Via Alan, I learned of an article in the New York Times addressing the diminished importance of telephone calls. Here's an excerpt.
NOBODY calls me anymore - and that’s just fine. With the exception of immediate family members, who mostly phone to discuss medical symptoms and arrange child care, and the Roundabout Theater fund-raising team, which takes a diabolical delight in phoning me every few weeks at precisely the moment I am tucking in my children, people just don’t call.
It’s at the point where when the phone does ring - and it’s not my mom, dad, husband or baby sitter - my first thought is: "What’s happened? What’s wrong?" My second thought is: "Isn’t it weird to just call like that? Out of the blue? With no e-mailed warning?"
I don’t think it’s just me. Sure, teenagers gave up the phone call eons ago. But I’m a long way away from my teenage years, back when the key rite of passage was getting a phone in your bedroom or (cue Molly Ringwald gasp) a line of your own.
In the last five years, full-fledged adults have seemingly given up the telephone - land line, mobile, voice mail and all. According to Nielsen Media, even on cellphones, voice spending has been trending downward, with text spending expected to surpass it within three years.
"I literally never use the phone," Jonathan Adler, the interior designer, told me. (Alas, by phone, but it had to be.) "Sometimes I call my mother on the way to work because she’ll be happy to chitty chat. But I just can’t think of anyone else who’d want to talk to me." Then again, he doesn’t want to be called, either. "I’ve learned not to press ‘ignore’ on my cellphone because then people know that you’re there."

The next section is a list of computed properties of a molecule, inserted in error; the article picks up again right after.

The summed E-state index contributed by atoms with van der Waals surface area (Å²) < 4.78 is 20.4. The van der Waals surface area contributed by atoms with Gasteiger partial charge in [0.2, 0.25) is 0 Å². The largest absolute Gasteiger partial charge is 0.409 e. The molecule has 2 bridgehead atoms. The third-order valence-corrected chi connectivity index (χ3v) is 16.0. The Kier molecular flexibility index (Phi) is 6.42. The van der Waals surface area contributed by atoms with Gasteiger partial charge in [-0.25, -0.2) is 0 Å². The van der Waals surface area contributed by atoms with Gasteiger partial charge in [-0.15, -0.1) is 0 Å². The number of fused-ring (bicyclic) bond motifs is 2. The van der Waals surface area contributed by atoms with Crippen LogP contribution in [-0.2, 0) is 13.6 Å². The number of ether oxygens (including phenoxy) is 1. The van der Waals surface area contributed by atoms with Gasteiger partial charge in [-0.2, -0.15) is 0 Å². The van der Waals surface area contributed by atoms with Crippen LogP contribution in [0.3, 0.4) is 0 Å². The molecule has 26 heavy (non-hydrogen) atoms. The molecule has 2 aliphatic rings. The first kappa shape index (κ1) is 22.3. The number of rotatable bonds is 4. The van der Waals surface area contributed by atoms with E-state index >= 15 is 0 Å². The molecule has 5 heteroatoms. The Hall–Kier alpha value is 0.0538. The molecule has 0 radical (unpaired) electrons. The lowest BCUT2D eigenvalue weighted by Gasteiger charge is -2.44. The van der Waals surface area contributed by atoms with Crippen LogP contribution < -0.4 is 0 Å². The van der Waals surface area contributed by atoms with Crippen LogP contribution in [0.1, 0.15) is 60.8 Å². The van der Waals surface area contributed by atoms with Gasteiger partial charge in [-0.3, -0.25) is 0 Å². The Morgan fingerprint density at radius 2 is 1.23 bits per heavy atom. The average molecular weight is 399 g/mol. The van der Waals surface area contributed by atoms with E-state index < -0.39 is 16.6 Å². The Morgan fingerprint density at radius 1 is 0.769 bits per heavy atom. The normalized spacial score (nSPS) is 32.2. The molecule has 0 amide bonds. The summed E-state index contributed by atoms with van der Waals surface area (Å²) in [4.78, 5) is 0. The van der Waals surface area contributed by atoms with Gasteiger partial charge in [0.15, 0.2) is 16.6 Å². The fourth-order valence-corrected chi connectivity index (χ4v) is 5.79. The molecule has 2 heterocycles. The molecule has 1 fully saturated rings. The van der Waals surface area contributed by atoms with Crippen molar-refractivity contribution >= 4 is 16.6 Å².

"I remember when I was growing up, the rule was, 'Don't call anyone after 10 p.m.'," Mr. Adler said. "Now the rule is, 'Don't call anyone. Ever.'."
Phone calls are rude. Intrusive. Awkward. "Thank you for noticing something that millions of people have failed to notice since the invention of the telephone until just now," Judith Martin, a k a Miss Manners, said by way of opening our phone conversation. "I’ve been hammering away at this for decades. The telephone has a very rude propensity to interrupt people."
Though the beast has been somewhat tamed by voice mail and caller ID, the phone caller still insists, Ms. Martin explained, "that we should drop whatever we’re doing and listen to me."
Even at work, where people once managed to look busy by wearing a headset or constantly parrying calls back and forth via a harried assistant, the offices are silent. The reasons are multifold. Nobody has assistants anymore to handle telecommunications. And in today’s nearly door-free workplaces, unless everyone is on the phone, calls are disruptive and, in a tight warren of cubicles, distressingly public.
There's more at the link.
I must admit, I find the author's attitude strange. I still use the telephone in preference to e-mail, etc. when I want to contact friends. In fact, I've refused to use instant messaging ever since it first appeared. It seems to me to be an extremely irritating interruption to one's flow of work, or thought, or whatever, to have to constantly stop what one's doing in order to answer an IM from someone else. At least, with a telephone, I can take a quick look at the caller ID. If it's someone of importance to me, I can answer it; or I can let the caller leave a voicemail message for future reference.
What say you, readers? Are you using the phone less? Let's hear from you in Comments.